Reduce website load time by serving images in the next generation file formats
Images are the most easy to overlook when evaluating website load time performance. Large images seem like the necessity of modern web design. Something we cannot compromise on and just need to accept as a fixed cost of the creative vision. Who doesn't love a photo of a valley in the Amazon forest covering the entire background of a landing page. How else could you convey the simplicity, thoughtfulness and world changing impact of the software you hacked together over the weekend to manage todo items. Jokes aside, images are easy to overlook, but there are techniques to reduce image size and improve web page load performance without losing friends in the design department. One of which you will learn by the end of this article.
Let's first start by building some empathy with the end user. I have prepared a very simple webpage which includes one large photo of a windflower (Photo Credit: me). Follow the instructions in the example page and you will experience how slowly the image loads when simulating a “Fast 3G” network conditions. Now imagine the first load experience for a person who opens a website with a few images like this. That’s pretty bad and there is a big chance that the user will give up on waiting and leave the website. “3G? Everyone has 4G already” one might argue. And you might be right for the most developed world in big cities, but at the same time spend a few minutes visiting your top 5 websites and see how many images above 200KB are loaded. I just did that and could count 7 on average. Ouch!
“Bring me solutions, not problems”. What can we do about the large image file size without compromising on the quality of the image? You see, tech giants have already been thinking about this, because it costs a lot of money to push large images through the pipes of the internet once your website reaches the scale of Google, Microsoft, Apple and so on. So, in this case we can choose to stand on the shoulders of giants and pick a next generation image format from Google called WebP. I also want to mention that there are other image formats designed for superior compression like JPEG 2000 and JPEG XR, but we will be focusing on WebP since it is the most widely supported in the modern browsers.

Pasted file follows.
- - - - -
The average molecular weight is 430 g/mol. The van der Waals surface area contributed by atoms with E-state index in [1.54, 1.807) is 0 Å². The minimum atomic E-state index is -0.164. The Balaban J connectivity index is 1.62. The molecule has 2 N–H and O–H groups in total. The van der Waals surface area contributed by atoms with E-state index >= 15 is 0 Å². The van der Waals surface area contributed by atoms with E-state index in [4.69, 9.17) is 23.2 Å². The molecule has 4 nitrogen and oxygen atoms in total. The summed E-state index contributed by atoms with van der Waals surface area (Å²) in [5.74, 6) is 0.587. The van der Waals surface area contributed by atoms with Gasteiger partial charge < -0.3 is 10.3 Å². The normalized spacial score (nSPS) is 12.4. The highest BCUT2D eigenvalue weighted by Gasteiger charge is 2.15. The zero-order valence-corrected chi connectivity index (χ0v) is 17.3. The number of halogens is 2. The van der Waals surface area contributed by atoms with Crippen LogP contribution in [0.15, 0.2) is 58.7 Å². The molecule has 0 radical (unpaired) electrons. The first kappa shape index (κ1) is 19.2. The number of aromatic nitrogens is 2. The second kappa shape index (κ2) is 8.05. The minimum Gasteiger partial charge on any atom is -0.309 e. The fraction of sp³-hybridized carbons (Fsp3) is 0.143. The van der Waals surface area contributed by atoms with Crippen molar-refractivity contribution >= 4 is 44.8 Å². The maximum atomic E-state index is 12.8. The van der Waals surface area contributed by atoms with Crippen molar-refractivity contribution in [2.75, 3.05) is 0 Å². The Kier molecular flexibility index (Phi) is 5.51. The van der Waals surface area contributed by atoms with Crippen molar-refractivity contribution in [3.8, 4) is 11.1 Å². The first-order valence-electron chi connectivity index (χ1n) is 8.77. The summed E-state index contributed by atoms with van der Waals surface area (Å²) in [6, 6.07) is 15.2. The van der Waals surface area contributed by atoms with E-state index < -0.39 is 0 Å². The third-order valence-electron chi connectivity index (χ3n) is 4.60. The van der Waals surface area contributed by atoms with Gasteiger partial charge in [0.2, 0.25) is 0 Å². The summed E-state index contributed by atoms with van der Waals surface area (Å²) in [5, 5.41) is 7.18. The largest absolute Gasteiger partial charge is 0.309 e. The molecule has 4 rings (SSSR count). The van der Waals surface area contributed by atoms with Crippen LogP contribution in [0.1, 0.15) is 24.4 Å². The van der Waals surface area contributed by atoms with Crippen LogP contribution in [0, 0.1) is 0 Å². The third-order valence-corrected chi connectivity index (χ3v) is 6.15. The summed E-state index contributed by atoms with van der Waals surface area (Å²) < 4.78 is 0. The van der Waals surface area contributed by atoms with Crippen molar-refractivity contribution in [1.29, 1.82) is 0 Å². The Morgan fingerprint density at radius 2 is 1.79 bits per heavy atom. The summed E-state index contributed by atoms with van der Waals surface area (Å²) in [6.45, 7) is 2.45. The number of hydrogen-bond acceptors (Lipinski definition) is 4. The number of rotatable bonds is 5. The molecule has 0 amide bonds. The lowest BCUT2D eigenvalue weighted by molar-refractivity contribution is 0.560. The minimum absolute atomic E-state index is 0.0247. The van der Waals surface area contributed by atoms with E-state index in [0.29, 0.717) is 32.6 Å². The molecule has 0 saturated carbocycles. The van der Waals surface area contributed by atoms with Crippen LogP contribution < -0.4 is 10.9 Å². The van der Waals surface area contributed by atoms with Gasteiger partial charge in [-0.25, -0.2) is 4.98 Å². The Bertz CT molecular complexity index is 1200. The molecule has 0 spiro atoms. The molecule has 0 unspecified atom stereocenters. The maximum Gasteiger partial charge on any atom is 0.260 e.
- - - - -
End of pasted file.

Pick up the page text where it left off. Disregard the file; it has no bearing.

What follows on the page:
WebP format is designed for the web and employs clever compression techniques which allows to reduce image size by losing some of the image data which is not noticable by the end user. You can choose how much quality you want to keep when converting images to WebP and land on the quality vs size balance which suits your use-case best. I have created a second example page where you can compare the loading experience using the WebP image version with 80% quality. Pay attention to both the loading speed and if you can spot any visible quality differences. Honestly, I can’t. Going from 416KB to 133KB is HUGE and justifies some extra time needed to setup image conversion pipeline and adding a bit of extra HTML markup to serve from two image sources.
Let's get down to HTML
In order to use WebP images and have a fallback for browsers which do not support this format we will be using a picture HTML element. Picture element allows us to provide alternative image sources and let the browser decide which one is the most suited. In this case we are only interested in WebP support, but in later articles I will also cover how to select a different image source based on screen size and density.
<picture> <source srcset="windflower.webp" type="image/webp"> <img src="windflower.jpg" width="400" alt="Sub optimal image"> </picture>
Now you know how to get WebP images working for you. I would recommend starting with the largest images on your website to see how much gain you can get by providing an alternative WebP image source. Do a technical spike, measure and apply. Never blindly change your technical stack just because some guy recommended it on the internet.